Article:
1. Compile the Java classes in the generated directory.

    $ cd generated
    $ javac -d .. *.java

    This creates the compiled *.class files into the examplesDir/current/Snmp/MBeanVirtualTable directory, rather than in generated, so that they are accessible to the other classes used in the example.

  2. Compile the Java classes in the examplesDir/current/Snmp/MBeanVirtualTable directory.

    $ cd ..
    $ javac -d . *.java
  3. Start the Agent.

    You have several options when starting the Agent class.

    • To start the Agent on the default SNMP port, 16161:

      $ java  Agent service:jmx:jmxmp://
    • To start the Agent on a port of your choice:

      $ java  -Dsnmp.port=port_number Agent service:jmx:jmxmp://
    • To start the Agent with a connector of your choosing, you can specify a different service URL and connector port. For example:

      $ java  Agent JMX_service_URL

    In any of the above cases, you see confirmation of the SNMP port used, confirmation of the creation of the connector and then the alternating registration and deregistration of sets of five MBeans.

  4. You can now perform management operations on the Agent.

    Use a JMX management console of your choice to examine the content of the MBean server through a JMXMP connector.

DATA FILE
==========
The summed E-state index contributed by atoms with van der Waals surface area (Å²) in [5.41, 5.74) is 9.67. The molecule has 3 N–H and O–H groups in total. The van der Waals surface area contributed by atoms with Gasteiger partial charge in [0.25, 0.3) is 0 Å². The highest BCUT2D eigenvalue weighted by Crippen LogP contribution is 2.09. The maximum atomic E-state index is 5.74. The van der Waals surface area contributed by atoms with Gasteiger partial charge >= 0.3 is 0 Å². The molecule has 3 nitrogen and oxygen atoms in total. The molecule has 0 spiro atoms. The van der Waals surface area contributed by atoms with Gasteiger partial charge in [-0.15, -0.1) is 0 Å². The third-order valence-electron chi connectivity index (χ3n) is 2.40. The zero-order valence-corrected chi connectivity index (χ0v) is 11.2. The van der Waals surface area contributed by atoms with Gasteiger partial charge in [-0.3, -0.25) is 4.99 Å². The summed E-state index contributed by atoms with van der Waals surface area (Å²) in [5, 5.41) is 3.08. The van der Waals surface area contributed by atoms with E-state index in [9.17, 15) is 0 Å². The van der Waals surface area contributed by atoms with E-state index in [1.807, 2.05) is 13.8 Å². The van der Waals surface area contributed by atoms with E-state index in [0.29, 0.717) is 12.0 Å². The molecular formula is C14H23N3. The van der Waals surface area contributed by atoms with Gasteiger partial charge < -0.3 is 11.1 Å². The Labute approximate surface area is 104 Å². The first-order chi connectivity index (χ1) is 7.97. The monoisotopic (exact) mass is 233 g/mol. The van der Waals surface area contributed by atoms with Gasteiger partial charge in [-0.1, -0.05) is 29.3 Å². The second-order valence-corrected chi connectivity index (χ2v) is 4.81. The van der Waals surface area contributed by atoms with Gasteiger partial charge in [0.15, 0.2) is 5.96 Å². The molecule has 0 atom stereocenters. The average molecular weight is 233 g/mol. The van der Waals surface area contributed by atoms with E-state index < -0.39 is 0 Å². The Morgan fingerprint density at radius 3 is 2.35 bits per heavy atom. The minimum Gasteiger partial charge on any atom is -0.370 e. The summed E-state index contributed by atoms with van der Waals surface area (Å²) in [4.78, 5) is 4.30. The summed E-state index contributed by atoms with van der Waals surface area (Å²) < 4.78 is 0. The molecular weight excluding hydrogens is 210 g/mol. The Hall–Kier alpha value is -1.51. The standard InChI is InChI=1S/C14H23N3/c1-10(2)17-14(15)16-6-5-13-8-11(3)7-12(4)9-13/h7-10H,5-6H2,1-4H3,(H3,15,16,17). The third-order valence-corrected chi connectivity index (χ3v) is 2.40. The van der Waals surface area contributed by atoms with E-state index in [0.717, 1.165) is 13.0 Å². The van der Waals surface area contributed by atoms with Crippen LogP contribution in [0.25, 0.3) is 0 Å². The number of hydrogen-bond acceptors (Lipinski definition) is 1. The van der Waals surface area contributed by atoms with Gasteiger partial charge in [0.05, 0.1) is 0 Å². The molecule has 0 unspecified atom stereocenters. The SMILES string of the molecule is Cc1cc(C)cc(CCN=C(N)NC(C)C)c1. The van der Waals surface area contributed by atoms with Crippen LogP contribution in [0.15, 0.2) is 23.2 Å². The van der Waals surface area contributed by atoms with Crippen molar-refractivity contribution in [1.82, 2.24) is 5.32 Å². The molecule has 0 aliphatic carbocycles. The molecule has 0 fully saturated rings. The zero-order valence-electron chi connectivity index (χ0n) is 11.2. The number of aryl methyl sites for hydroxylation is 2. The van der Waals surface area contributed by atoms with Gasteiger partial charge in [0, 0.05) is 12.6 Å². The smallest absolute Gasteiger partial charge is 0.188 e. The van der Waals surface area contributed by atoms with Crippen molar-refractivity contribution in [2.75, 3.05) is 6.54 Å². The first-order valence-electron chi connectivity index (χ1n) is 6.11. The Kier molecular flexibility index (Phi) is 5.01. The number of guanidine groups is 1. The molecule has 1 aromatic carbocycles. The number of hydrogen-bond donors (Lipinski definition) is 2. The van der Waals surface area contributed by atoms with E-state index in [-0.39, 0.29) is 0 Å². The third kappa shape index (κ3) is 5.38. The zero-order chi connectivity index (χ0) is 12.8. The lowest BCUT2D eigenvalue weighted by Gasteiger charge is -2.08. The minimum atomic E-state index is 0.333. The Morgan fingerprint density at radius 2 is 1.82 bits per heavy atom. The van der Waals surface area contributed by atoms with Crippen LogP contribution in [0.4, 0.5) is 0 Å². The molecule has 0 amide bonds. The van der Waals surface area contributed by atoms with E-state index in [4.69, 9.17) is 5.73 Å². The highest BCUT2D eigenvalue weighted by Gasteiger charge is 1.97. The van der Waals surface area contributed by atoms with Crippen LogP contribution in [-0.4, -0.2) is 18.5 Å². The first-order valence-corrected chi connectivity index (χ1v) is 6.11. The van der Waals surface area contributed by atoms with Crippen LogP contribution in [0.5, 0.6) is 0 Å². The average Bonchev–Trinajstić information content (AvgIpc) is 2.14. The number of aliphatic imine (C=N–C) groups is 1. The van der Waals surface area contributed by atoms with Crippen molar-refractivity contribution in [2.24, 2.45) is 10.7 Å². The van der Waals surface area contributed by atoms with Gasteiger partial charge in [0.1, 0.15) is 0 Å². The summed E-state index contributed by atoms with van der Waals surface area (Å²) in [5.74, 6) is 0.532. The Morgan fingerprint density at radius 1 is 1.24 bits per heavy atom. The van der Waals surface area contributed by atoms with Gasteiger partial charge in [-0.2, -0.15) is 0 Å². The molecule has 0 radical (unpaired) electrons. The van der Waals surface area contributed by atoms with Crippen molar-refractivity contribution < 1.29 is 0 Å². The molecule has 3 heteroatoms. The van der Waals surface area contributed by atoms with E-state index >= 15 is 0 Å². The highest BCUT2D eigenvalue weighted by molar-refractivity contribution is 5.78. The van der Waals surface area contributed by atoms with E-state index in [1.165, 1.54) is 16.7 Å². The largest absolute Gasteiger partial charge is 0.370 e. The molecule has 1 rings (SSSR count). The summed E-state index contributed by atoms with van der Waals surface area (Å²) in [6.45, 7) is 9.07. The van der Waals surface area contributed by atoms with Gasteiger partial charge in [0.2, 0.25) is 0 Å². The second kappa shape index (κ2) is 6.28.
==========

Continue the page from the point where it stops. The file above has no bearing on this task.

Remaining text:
Use the SNMP management application, easymanager, that is supplied with Java DMK to examine the JMX-MBEAN-SERVER-MIB through SNMP. You can find the easymanager application in the installDir/contributions/easymanager directory.

To Examine JMX-MBEAN-SERVER-MIB Using easymanager
  1. Add the JMX-MBEAN-SERVER-MIBOidTable.class to your classpath.

    Type the following command if you are using a UNIX platform:

    $ export CLASSPATH=$CLASSPATH:examplesDir/current/Snmp/MBeanVirtualTable/

    Type the following command if you are using a Windows platform:

    set classpath=%classpath%;examplesDir/current/Snmp/MBeanVirtualTable/
  2. Open installDir/contributions/easymanager/bin

  3. Start easymanager.

    If the SNMP agent has been started with the default example port, type the following command.

    $ -port 16161 

    You can now use easymanager to perform the following operations.

    • Pop up a MIB discovery window.

      discovermib -p JDMK_STD_V2_profile
    • Create a new MBean.

      set:2 -w private :<<jmxMBeanObjectName.998,4,Test:name=test1>,
    • Click on resynch in the MIB discovery window to observer the changes in the MIB.

    • Destroy the MBean you created.

      set:2 -w private :<<jmxMBeanRowStatus.998,2,6>>